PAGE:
4. FRANK READE JR.'S "SEA SERPENT." "Now," said Frank Reade, Jr., sitting down to the table, Jet us proceed to business." "Good!" cried Wallis. ''Come, Greenbush, we want your story and your papers." "All right, fellers," said the countryman, dmwing a moldy-look ing bundle or manuscript from his pocket. "Here it is, dD' if yew kin read ther l.llamed stu If yew kin do mora thau I kin, b'gosh!" "V'{here did you get it?" asked Frank tJrietly as he spread the an eioot papers out upon the table. Jilnnk ejected a quid from his mouth into the nearest cuspidor. "I reckon that I kin tell yew purty quiet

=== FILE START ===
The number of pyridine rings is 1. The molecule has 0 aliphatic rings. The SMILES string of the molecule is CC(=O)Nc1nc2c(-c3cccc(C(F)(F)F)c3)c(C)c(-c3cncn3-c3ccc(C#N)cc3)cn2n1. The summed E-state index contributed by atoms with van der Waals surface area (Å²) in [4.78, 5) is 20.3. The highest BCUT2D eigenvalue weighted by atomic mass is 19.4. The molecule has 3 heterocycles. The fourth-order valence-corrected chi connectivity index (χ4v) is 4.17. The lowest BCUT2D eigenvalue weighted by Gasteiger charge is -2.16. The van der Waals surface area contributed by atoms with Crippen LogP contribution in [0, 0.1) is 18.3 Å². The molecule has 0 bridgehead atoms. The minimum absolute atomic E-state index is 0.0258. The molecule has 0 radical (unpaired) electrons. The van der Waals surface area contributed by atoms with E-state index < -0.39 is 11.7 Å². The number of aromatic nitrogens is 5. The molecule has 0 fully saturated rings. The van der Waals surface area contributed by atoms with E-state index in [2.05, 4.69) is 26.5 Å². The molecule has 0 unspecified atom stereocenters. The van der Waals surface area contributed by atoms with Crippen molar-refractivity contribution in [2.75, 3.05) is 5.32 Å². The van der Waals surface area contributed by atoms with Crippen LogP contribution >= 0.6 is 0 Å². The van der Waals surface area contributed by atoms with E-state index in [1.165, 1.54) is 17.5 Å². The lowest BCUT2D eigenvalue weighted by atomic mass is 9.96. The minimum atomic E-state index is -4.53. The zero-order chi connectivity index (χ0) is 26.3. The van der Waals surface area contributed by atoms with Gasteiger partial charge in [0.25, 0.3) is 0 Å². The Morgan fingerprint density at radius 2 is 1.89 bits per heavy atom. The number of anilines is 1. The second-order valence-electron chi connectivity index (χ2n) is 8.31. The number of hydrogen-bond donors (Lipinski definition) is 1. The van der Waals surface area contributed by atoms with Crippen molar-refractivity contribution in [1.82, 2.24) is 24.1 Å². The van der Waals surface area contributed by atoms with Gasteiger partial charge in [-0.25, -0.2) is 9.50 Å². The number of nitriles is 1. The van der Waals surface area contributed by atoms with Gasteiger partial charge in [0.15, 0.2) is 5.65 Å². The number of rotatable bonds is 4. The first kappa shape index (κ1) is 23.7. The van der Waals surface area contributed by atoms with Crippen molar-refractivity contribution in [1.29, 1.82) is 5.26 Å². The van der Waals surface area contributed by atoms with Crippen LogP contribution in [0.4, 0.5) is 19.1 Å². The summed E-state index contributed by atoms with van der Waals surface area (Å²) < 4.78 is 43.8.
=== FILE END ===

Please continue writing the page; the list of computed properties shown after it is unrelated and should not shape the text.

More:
FRANK READE JR'S "SEA SERPENT." Very well. You may take a llrief look over the boat. Pomp, show the gentleman allont. Only fifteen minutes will be allowed." A'rigllt, Marse Frana.'' And Pomp proceeded to obey orders. But Wallis looked keenly at tlle fellow, as did Hank Greenbush, and the former said: "Upon my word, Frank, he is the picture or a fellow who bad a room next to us at the Cllarlestou Hotel; all except the color of hair.'' Well, let him look about," said Frank. "I will soon get rid of him." You are the master. I will go ashore and get DY rig anti return as quickly as poseible.'' All nght.'' Wallis and Greenbush stepped into their tug, which slipped away and started lor the town. The reporter's tug now lay alongside. A abort while lalel"' Pomp and the newspaper man came on deck. He had coverall many pages of his note book, aud, udvancing to Frank, said: I want to thank you, Mr. Reade, lor your courtesy. It is a won derful craft that you !Ja ve here. "It is so considered," replied the young inventor. Then he was deeply impressed with the peculiar light in the keen, penetrating eyes of the fellow. He experienced sometlling like a chill. But tllis was increased to a sense of apprehension and wonderment lly a. starthug discovery wh1ch he now made. The fellow had turned to enter the tug alon,gside. As he did so, Frank's scrutinizing gaze caught sight ol a break in the curious yellow hair which covered bis head. In a moment he understood the situation. The fellow wore a wig. It was un astounding revelation, for it betrayed the fact that be was disguised. But for what. purpose? Frank was so startled and mystified by t!.te discovery, that heremained for some moments standing where he was, quite motionless. The fellow leaped into the tug, wavetl his baud in adieu, and was off. The young inventor was aroused by Barney, wl!o said: If yez please, Mistber Frank, it's :. quare chap that was.'' Frank turned quickly. "Did you think that, Barney?" "Shure an' I did, sor." I tllought tile same.'' Bamey sho()k his bead knowingly. "Divil a bit av a new!lpaper reporter was h!'. Thor's me sister Cordalier's own son as is reportin' fer the New Yorruk Howler an' Growler, an' shore he's nuthin' loike l!im at all. Divil a bit av it." Frank looked quizically at BdTney. 'rbe Celt was tapping his kinky red locks. "Did yez also luk at the hair of him, Misther Frank? Shure it was Ivery bit false. D1vil a reporter be!" Frunk drew a deep breath. I agree with you, Barney!" he said, but what does the fellow want here?" "Shurd, an' I don t know, sor!" Frank went about his dutiea, but for the next hour be could think or little else but tbe bogus reporter. Barney and Pomp were both satisfied that be was a fraud. But what mystified Frank was wllat his purpose was in visiting the Sea Serpent. "Phwat dill he do all the toime yez were showing him about, naygur!" asked Barney. "He jes' took i:J eberyting an' wrote it down in a. bvok!" replieu the darky. F'rank kept a sharp watch for the return of Wallis and Greenbush, for he was anxious to leave at once. But the two hours passed, anJ even a thirQ. It was now quite duak. But at tbis point the tug was seon approaching in the distance. In due time lt. ranged alongside. But no Wallis or Green bosh made their appearance. Instead the pilot handed Frank a letter. Breaking the seal, he read: DEAR MR. READE, "I am unavoidably detained until morning. I will then be on hand at an early hour. Regretting the delay, I am "Yours always, "JACK WALLia." Frank was disappointed but there was nothing else to do but to make the best of it. Darkness settled down thick an1 fast. Frank sat up in the cabin until a late hour engaged in writing. Barney was in the pilot-house cleaning up the brasses and Pomp was in the galley making bread. While engaged thus, none in the cabin or on board the Sea Ser pent observed a small boat which was rowed up quite close to tile rail of the Sea Serpent. Three men were in the boat. They were darkly muftled and one of them carried something which he affixed to the rail of the sullmarine lloat. Tben one of the men &t the oars whispered softly: "All right, Wesley?" "Yes." Is it good and firm!" It is.'' Let out the wire." While the boat was rowed away one of the men in the stern began to pay out a light wire, wnich seemed to extend to the hull of the Sea Serpent. CHAPTER IV. THE EXPLOSION, BARNEY was working awr.y assiduously in the pilot-house when a brigllt tl!ougbt came to l!im. Barney and Pomp, while the best of friends, were always playing practical jokes upon each other. Sometimes one came out victorious and jubilant and sometimes the other. However it was, both enjoyed the fun immensely. Porn p had a few days before gi van Barney a cold shower bath while in bis lJunk by means of a hose nozzle so placed 1n an open port by his bunk that tbe Celt had fancied it sprang from the heavy sea, and only discovered his mistat.e wh:>n be got up to shut tbe port. Barney had not forgotten this. It had been long rankling in his bosom, and he was dE-termined to it possible get square with his tormentor. Now a brilliant idea came into hid head, and he was determined to put it into He instantly dropped his scouring material and proceeded to exe cute bls plaus. These were somewhat elultorate. Tbe Celt grinned all over his face as he reflected upon the surprise party hll would g1ve bis colleague. "Bejabers, it'll be a good wan on him," he muttered. "Shure, it'll lte a number av days, I reckon, afore iver he'll tbry any more roasts on me!" Barney knew that Pomp, like all of his class, was superslltious and mightily afraid of ghosts. To work upon the darky's superstitious fears was uow tbe wicked Celt's design. Quickly Baney went into the chemical room and began work. He proceeded to first cover his face with white chalk. 'l'beu he rubbed in some pllosphoric oil, an invention of Frank Reade, Jr.'s, which had tile peculiar property of being intensely luminous in the dark. Sheets were procured and covered with the same. Thus attired, Barney looked like an incarnation from Hades, or the diaembodieu spirit from some ghoul-haunted graveyard. Tbe chemical room was connected with the galley by a passage. In this passage was the electric meter by wllich Barney knew that he could turn otl tbe light in tbat part of the boat. All was ready. The Celt stepped out Into the passage and instantly shut off the current !rom the galley llluminators. Of course the place was instantly shrouded ln darkness. 'l'be result was tbat Porn p began to yell furiously at tbe top of his voice. Who done turn off dat lightf Hi, dar, yo' fooll'ishman! H dat am yo', jes' turn dat on agio, or I put a head on yo'! Hear mah gen tle voice?" Bejabere, I hear it!" chuckled Barney. Then be lowered bis voice to his boots, and let out a sepulchral groan. Pomp was coming out ol the galley. He was groping his way along when be came face to face with the ghostly apparition. And a ghostly one it truly was. In the darkness the phosphorus shone like the evanescent fires of a monster ignis fatuus. The llarky halted. Barney ieL out a hideous groan. The effect was fearful. A yell like that olu lost spirit welled from the throat of the terrified dara:y. "Massy Lordy! Golly, golly sakes ali be!" he shrieked. "Ise done got mab call, an' :lis am de end oh Pomp. Oh, Mistah Ghostllses, don' take dis chile ylt, fo' de Lor's saKe don' tech me. I do anyfln' fo' yo' if yo' jes' Iemme lib!" "Boo. oo-ool" said Barney, in sepulchrul tones. Pomp nearly had a lit. In the frenzy of tbe moment he made a backward leap into the gal ley. He had no thought but that of escape. Just over the cooking tnble there was a dead-eye window. This was open, and Pomp made a bolt it. It was quite a respectable sized orifice, but Pomp was almost as broad as he was long. The result was natural enough. The darky's body '1\'0!lld not paes all the way through. He stopped just at his waist, and to get further was a sheer im possibility. Had he been able to get through the window it would have been to fall in to the sea. But he did not mind this, for ht> could swim like a flab. But there he s t uck, fast iu the window. All his efforts to get. through were vain. It was too mucb lor Barney. Forgetting his ghostly propensities and qualities he gave way to uproarious laughter. 1